My last lockdown journal was for Sunday, and here it is late Friday night. Wow. That’s a lot of remembering I’m sure I will fail at. But not tonight.
Just don’t feel like chronicling. I had a sleep-deprived work week in which I did not get enough done, but I finished strong Friday, as used to be my wont but hasn’t been lately. So I’m heading into the weekend feeling good. The last thing I submitted, that cancer center story that’s been bugging me for weeks, was enthusiastically accepted by the first two people I needed to satisfy, so this is good.
I could spend the whole weekend not thinking about work at all, but I’ll probably do a few easy, low-stress things just to keep them off my Monday list. I have a couple of mentally straining things to focus on next week, some of them with deadlines.
My brain is pea soup. My body is the fat trimmed from a slice of prime rib. My mood is rainbow shave ice. My eyes are a glass of iced tea when you’ve stirred too much sugar into it and you can see the grains swirling around before they settle.
It’s the NCAA men’s basketball tourney, and I’m (ssssh don’t tell my employers) running an office pool. Suuuuper low stakes. But it brings people together and gives them something to talk about at a time when, especially this year, we can all really use it.
I suuuuuuck at picking brackets. My final four was busted before lunch. Oral Roberts beat Ohio State in a major upset (a 15 seed beating a 2 seed) and I had Ohio State going to the Final Four. And you know what? I only regret that I picked them to go that far because I will NEVER pick Oral Roberts to beat ANYone unless it’s Liberty.
Liberty is also in the tourney and I of course picked against them. Because screw you, Jerry Falwell, and your charlatan offspring. And the crap university you founded. And the ground upon which it sits. But not the people who work and study there. I know some lovely people who went there.
A million years ago when I shared those screen shots of my crossword puzzle obsession, I lamented the blue square on a Monday last March. I remembered later why it was blue. The yellow squares are correct solves completed within a day after the puzzle posts. I nailed that puzzle but I forgot to do it before Tuesday evening, so it’s blue. Still annoying, but not as maddening as if I couldn’t do the puzzle.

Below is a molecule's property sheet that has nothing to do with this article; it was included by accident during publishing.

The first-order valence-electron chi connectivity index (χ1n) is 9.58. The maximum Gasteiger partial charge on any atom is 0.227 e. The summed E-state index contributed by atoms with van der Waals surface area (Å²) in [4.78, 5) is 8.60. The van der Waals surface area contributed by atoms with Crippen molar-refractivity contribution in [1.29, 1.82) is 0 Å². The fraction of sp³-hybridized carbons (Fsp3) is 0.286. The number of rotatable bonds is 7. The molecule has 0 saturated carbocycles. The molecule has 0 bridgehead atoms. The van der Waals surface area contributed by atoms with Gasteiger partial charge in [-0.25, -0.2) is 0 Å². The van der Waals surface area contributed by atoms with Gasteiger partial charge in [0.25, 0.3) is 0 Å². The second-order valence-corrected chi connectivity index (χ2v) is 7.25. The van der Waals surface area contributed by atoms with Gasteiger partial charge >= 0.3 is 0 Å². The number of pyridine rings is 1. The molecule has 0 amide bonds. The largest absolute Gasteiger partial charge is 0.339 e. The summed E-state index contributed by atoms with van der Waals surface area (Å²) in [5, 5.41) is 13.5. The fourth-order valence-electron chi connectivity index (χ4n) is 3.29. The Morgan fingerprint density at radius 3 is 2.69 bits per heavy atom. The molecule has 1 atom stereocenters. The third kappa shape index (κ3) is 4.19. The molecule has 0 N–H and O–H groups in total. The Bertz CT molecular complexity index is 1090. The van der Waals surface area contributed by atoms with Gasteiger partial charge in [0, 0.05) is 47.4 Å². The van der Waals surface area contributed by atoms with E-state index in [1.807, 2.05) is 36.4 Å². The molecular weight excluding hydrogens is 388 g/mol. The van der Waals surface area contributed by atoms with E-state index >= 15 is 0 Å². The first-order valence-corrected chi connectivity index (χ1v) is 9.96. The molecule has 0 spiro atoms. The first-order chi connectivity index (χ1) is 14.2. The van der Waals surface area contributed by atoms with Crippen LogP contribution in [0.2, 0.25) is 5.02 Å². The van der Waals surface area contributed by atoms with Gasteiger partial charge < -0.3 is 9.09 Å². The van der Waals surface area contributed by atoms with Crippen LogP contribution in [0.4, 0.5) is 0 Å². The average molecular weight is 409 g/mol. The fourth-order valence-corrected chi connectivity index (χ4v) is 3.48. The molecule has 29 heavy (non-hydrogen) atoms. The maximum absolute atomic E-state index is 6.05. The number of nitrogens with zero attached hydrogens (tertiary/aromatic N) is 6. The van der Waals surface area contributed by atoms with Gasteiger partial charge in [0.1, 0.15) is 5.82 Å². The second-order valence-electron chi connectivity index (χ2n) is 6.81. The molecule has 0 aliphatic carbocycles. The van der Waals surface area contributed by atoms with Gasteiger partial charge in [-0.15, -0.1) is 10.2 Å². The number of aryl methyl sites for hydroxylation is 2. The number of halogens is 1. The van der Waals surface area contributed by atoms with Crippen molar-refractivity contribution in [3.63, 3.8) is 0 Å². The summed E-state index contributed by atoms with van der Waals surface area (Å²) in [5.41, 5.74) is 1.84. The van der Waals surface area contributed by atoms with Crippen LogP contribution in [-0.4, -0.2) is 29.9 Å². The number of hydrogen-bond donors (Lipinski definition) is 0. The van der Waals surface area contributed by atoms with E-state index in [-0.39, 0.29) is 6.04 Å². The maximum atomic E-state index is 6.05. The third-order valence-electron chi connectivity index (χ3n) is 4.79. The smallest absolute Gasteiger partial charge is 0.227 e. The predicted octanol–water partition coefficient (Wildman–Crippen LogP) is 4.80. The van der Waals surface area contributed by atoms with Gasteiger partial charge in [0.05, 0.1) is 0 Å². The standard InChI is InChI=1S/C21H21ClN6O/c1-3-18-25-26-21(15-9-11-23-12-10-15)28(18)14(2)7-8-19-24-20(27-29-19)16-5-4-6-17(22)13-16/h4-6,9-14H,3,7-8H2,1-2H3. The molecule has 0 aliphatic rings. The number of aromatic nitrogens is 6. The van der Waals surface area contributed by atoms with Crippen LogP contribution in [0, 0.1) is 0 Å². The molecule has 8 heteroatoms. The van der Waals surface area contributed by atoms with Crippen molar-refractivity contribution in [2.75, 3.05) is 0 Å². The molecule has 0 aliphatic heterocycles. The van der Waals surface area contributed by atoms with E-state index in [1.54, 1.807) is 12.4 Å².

I offer this explanation in case some lovely female reader out there crossed me off her list for having a blue square on a Monday. Lovely female reader, there are many completely valid reasons for crossing me off the list, but please don’t let it be for that.
I’ve been meaning to issue a rant about the uselessness of laws but my thesis is long and I never have that kind of energy anymore, so I may offer it in smaller bites.
Here’s bite number one. Most of us have known 55 miles per hour as the default speed limit on major American highways for our whole lives. There are a few places where in the last couple of decades the limit’s gone up to 65 or even 75. Here on Oahu, there are no roads where you can legally drive faster than 55, and because our major highways are so curvy in town, the limit is actually 45 in some places and 50 in most.
I haven’t checked my sources (okay, my source is a young adult novel read in eighth grade; it’s either Slaughter by Auto or Under the Influence by W. E. Butterworth, a pen name for the writer better known as W. E. B. Griffin, also a pen name), but if they are to be believed (and the author isn’t known for making this stuff up; he writes detective procedural novels), the speed limit on most American highways was 65 mph for a long time. It was lowered in the late 70s to 55.
You know why? It had nothing to do with safety. Engineers decide speed limits for safety based on roads themselves. That’s why the limit on the freeway through Honolulu is 45 or 50. The engineers set that.
The limit was lowered nationwide because we were in the middle of a gasoline shortage. Car engines didn’t burn fuel as efficiently then at higher rates of speed. This is less true today, as engines are designed to run better and more efficiently at whatever speed, but it was absolutely true then (less absolutely if you drove a manual transmission).
The government lowered the speed limit in order to get us burning less fuel. Given the circumstances, it’s totally understandable. Rough times call for rough governmental measures. This is not a rant about masks or the president’s COVID relief bill, although if you want to apply it there, I’m cool with it.
Obeying the speed limits is kind of an arbitrary thing for most of us anyway. The truth is, most people drive as quickly as they feel safe. The limit may be 25 on Nuuanu Avenue, but if the road is covered in steel plates, as it has been for like a year, very few people will drive 25. And if you live here, you know how slowly people drive to work on weekdays when it rains.
I live in a neighborhood with lots of multi-generational homes, which means lots of cars parked on the street (instead of in carports). And since it’s an old neighborhood, the streets are narrow and there are no sidewalks. Very few people drive 25 through my area because it feels very unsafe. And it is!
That stretch of freeway between Waipahu and Makakilo, though, is long and straight, and the limit may be 55, but if you drive 55 there, everyone is passing you. Unless it’s at night, in which case you have mixed observations. There are no freeway lights there, or at least there weren’t when I grew up in Waipahu.
This is all to illustrate one point in my thesis: we are generally a people who respects laws, but in many cases, such as when we’re on the road, our behavior and attitudes are goverened by something else.
Okay it’s a few minutes past eleven and I’ve got the typing itch out of my fingers, so it’s time to eat some dried apricots and kiiiiinda think about what I want Saturday to look like. Then it’s early to bed because pea soup.